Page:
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  8. added 2017-07-18
    Pain Eliminativism: Scientific and Traditional.Jennifer Corns - 2016 - Synthese 193 (9).
    Traditional eliminativism is the view that a term should be eliminated from everyday speech due to failures of reference. Following Edouard Machery, we may distinguish this traditional eliminativism about a kind and its term from a scientific eliminativism according to which a term should be eliminated from scientific discourse due to a lack of referential utility. The distinction matters if any terms are rightly retained for daily life despite being rightly eliminated from scientific inquiry. In this article, I argue that (...)
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  9. added 2017-07-18
    Commonsense Refutations of Eliminativism.Ausonio Marras - 2004 - In Christina E. Erneling (ed.), The Mind as a Scientific Object: Between Brain and Culture. Oxford University Press. pp. 206.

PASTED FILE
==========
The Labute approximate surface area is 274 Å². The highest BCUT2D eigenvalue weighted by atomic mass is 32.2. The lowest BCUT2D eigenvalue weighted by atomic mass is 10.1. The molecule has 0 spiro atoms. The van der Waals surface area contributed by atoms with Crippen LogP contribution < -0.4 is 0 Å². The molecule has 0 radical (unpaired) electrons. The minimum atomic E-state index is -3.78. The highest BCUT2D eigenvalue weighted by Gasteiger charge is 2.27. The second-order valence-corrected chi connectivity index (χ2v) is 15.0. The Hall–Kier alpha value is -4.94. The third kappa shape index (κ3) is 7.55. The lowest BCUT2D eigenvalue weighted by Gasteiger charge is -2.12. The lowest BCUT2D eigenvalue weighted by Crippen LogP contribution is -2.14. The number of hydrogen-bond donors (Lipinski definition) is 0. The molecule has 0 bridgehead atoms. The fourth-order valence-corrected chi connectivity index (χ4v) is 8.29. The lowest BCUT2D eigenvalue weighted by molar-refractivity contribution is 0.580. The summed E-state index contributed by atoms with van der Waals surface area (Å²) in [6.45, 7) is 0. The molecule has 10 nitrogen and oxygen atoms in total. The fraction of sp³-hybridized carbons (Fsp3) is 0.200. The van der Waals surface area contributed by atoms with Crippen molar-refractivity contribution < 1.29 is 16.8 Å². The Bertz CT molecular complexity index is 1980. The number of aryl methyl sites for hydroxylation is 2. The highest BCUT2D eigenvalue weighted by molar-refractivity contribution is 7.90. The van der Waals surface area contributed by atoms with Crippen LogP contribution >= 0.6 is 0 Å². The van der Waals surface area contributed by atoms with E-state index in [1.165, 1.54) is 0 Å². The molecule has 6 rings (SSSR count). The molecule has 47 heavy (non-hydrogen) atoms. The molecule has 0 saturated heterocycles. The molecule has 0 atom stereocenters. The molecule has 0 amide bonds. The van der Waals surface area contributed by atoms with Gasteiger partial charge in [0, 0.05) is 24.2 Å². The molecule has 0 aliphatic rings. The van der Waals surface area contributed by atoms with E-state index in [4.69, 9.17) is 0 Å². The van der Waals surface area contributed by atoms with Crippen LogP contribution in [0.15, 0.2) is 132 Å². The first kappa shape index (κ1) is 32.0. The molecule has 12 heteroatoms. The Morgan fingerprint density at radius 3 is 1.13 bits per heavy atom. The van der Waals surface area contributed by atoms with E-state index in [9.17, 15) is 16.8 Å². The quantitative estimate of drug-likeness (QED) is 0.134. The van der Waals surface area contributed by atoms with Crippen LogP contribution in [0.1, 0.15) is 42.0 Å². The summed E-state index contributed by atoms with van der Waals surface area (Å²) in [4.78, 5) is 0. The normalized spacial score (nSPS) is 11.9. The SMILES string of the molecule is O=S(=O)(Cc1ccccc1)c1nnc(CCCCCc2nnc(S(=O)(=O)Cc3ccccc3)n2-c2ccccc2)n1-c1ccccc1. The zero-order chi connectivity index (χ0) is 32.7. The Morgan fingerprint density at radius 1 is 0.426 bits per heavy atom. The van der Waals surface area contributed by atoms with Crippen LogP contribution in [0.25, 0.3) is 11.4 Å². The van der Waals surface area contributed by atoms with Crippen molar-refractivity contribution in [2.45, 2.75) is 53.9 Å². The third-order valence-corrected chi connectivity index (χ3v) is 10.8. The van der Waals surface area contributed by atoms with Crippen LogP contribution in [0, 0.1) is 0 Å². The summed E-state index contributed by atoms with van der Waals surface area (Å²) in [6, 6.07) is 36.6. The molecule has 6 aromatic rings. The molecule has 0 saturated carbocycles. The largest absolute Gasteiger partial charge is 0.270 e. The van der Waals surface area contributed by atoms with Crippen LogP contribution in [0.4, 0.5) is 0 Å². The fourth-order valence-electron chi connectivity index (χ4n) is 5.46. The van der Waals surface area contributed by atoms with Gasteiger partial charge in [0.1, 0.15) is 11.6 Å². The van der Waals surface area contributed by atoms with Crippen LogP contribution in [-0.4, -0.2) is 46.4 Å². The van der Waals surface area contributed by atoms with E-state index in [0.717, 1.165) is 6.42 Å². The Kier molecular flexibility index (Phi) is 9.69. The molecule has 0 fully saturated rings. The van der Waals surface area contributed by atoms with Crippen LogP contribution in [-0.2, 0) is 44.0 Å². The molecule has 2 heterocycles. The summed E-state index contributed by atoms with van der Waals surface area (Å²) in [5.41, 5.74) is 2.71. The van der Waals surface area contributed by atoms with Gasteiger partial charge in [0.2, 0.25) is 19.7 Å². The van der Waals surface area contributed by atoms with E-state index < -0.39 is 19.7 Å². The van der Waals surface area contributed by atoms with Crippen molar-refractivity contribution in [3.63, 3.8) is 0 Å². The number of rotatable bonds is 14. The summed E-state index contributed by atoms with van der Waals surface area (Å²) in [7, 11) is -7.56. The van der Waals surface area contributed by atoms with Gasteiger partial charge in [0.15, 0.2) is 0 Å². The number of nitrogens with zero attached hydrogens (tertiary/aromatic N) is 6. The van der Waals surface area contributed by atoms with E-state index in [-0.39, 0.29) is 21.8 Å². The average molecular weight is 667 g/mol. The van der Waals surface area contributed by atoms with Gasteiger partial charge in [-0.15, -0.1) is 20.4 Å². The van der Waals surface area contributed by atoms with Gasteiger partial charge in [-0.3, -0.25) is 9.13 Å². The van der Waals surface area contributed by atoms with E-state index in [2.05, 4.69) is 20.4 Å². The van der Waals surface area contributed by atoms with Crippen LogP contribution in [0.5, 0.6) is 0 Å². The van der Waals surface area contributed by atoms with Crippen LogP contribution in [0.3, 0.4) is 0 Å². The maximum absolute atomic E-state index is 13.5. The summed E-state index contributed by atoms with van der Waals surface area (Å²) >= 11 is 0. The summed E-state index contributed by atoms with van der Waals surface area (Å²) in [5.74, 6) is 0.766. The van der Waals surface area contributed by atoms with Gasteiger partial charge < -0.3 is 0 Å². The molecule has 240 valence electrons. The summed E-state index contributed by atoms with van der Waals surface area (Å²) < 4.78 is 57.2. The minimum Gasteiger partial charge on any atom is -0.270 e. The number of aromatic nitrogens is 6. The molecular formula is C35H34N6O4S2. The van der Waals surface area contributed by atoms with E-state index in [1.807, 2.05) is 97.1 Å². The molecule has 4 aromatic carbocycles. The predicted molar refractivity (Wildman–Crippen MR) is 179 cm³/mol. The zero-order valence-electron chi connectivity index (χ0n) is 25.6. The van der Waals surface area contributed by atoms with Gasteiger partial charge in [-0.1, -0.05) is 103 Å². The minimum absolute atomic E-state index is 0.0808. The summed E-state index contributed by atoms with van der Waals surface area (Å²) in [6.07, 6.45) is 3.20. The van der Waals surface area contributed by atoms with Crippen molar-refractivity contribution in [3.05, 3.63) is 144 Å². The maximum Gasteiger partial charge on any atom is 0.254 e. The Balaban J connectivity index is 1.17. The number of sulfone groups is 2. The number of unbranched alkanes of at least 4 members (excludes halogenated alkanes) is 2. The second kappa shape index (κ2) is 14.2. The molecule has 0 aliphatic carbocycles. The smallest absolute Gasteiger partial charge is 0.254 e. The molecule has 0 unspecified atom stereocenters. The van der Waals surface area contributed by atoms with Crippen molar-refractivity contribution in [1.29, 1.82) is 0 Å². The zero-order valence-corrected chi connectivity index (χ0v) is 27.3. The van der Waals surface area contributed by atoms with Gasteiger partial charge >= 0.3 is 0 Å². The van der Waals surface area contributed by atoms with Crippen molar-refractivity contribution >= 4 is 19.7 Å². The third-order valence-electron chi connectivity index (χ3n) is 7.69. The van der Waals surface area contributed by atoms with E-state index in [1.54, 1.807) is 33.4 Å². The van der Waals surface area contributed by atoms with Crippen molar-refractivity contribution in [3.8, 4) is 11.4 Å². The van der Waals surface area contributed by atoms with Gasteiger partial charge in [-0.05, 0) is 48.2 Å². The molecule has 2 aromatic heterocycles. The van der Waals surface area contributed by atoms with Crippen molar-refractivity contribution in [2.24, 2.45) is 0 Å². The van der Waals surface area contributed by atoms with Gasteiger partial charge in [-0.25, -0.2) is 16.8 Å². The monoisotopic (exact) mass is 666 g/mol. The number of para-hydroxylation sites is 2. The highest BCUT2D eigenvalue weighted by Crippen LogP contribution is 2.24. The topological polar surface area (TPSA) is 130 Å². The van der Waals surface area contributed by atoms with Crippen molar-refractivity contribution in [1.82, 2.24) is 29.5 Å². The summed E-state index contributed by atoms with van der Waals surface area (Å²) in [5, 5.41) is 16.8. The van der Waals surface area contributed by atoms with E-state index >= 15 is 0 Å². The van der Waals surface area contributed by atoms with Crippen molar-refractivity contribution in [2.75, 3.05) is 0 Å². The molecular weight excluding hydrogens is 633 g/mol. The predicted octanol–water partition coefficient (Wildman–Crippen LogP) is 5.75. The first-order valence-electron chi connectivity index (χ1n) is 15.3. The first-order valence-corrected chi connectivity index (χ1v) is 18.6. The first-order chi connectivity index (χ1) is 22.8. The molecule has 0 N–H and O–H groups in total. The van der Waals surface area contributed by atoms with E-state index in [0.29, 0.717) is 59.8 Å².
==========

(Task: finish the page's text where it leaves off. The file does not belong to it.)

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  10. added 2017-07-18
    Deconstructing the Mind.Stephen P. Stich - 1996 - Oup Usa.
    In this book, Stich unravels - or deconstructs - the doctrine called "eliminativism". Eliminativism claims that beliefs, desires, and many other mental states we use to describe the mind do not exist, but are fiction posits of a badly mistaken theory of "folk psychology". Stich makes a u-turn in his book, opening up new and controversial positions.
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  11. added 2017-07-18
    On the Threat of Eliminativism.John O'Leary-Hawthorne - 1994 - Philosophical Studies 74 (3):325-46.
  12. added 2017-07-18